Hearing impaired garners Coldstream support

Council wants to ensure there is permanent video relay service for deaf and hard of hearing citizens and those they communicate with.

Improving communications for the deaf has the support of Coldstream.

Council wants the Canadian Radio Television Telecommunications Commission to ensure there is permanent video relay service for deaf and hard of hearing citizens and those they communicate with.

“It’s incredible in this day when they can provide a service people really need, they aren’t providing the service,” said Coun. Gyula Kiss.

VRS consists of a deaf person signing via a videophone linked through the Internet to a sign language interpreter. The interpreter then relays the conversation vocally to the hearing recipient.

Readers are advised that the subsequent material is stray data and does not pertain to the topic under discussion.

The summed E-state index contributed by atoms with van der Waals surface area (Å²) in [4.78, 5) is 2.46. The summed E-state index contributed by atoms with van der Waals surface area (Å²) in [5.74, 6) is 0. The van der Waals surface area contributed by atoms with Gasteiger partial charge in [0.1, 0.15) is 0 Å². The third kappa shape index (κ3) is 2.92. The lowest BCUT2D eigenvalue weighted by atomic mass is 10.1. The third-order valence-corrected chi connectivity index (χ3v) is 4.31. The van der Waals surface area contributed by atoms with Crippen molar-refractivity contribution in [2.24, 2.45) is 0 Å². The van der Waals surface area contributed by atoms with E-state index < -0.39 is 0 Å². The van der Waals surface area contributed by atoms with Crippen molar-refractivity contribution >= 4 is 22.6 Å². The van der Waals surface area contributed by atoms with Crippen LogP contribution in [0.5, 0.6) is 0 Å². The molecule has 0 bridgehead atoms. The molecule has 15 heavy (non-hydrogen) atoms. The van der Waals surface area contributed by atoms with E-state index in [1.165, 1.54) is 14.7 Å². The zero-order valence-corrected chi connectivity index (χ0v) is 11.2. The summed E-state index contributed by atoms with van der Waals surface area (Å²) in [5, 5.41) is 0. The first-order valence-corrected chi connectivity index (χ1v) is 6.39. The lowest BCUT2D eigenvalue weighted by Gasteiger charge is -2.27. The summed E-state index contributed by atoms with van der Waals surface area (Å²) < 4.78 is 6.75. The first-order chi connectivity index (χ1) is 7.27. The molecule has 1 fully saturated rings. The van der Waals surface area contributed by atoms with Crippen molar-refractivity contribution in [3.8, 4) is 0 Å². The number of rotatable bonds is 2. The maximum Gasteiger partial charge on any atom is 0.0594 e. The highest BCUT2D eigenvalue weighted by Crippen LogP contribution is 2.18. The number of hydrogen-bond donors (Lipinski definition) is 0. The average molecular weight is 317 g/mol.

Telus provided the service on a trial basis for 18 months but funding ceased in January.

Coun. Maria Besso opposed writing a letter of support because she says council doesn’t have sufficient information on why the service stopped.

“It seems like it could be very labour intensive for a small group of people,” she said.

The district decided to take action after a presentation from Arlene Brenner, who has been deaf since birth.

She has been unable to communicate with people around her, including her mother, since the video relay service ended.

“You have all of the communications, I don’t,” she told council.

The situation has been critical since her mother  went into the hospital.

“There is no way I can contact the doctors or nurses,” she said.

“They can’t inform me if something happens to my mom.”

Brenner says the other problem is she is unable to contact 911 if there is an emergency like a fire,